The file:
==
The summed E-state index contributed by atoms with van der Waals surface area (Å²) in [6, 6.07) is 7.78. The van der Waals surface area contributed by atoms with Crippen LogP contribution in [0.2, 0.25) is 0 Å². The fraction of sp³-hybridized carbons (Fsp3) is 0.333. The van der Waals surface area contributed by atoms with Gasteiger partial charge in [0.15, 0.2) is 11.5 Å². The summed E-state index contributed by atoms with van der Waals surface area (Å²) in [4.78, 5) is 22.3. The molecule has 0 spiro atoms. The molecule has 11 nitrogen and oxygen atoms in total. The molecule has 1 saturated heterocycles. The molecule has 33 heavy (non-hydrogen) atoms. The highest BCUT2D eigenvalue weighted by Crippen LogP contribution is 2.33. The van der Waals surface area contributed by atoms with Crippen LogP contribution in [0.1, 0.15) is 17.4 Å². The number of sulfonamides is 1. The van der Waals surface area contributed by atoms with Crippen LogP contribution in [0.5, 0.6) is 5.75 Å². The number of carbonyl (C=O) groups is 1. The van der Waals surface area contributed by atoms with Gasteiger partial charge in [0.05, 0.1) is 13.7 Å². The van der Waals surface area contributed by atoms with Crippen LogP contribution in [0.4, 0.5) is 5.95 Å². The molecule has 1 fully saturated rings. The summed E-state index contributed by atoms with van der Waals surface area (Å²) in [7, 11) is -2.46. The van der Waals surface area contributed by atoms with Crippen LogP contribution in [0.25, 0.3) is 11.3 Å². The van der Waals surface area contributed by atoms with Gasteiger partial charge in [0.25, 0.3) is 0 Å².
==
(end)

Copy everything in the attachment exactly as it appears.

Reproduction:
The summed E-state index contributed by atoms with van der Waals surface area (Å²) in [6, 6.07) is 7.78. The van der Waals surface area contributed by atoms with Crippen LogP contribution in [0.2, 0.25) is 0 Å². The fraction of sp³-hybridized carbons (Fsp3) is 0.333. The van der Waals surface area contributed by atoms with Gasteiger partial charge in [0.15, 0.2) is 11.5 Å². The summed E-state index contributed by atoms with van der Waals surface area (Å²) in [4.78, 5) is 22.3. The molecule has 0 spiro atoms. The molecule has 11 nitrogen and oxygen atoms in total. The molecule has 1 saturated heterocycles. The molecule has 33 heavy (non-hydrogen) atoms. The highest BCUT2D eigenvalue weighted by Crippen LogP contribution is 2.33. The van der Waals surface area contributed by atoms with Crippen LogP contribution in [0.1, 0.15) is 17.4 Å². The number of sulfonamides is 1. The van der Waals surface area contributed by atoms with Crippen LogP contribution in [0.5, 0.6) is 5.75 Å². The number of carbonyl (C=O) groups is 1. The van der Waals surface area contributed by atoms with Gasteiger partial charge in [0.05, 0.1) is 13.7 Å². The van der Waals surface area contributed by atoms with Crippen LogP contribution in [0.4, 0.5) is 5.95 Å². The molecule has 1 fully saturated rings. The summed E-state index contributed by atoms with van der Waals surface area (Å²) in [7, 11) is -2.46. The van der Waals surface area contributed by atoms with Crippen LogP contribution in [0.25, 0.3) is 11.3 Å². The van der Waals surface area contributed by atoms with Gasteiger partial charge in [0.25, 0.3) is 0 Å².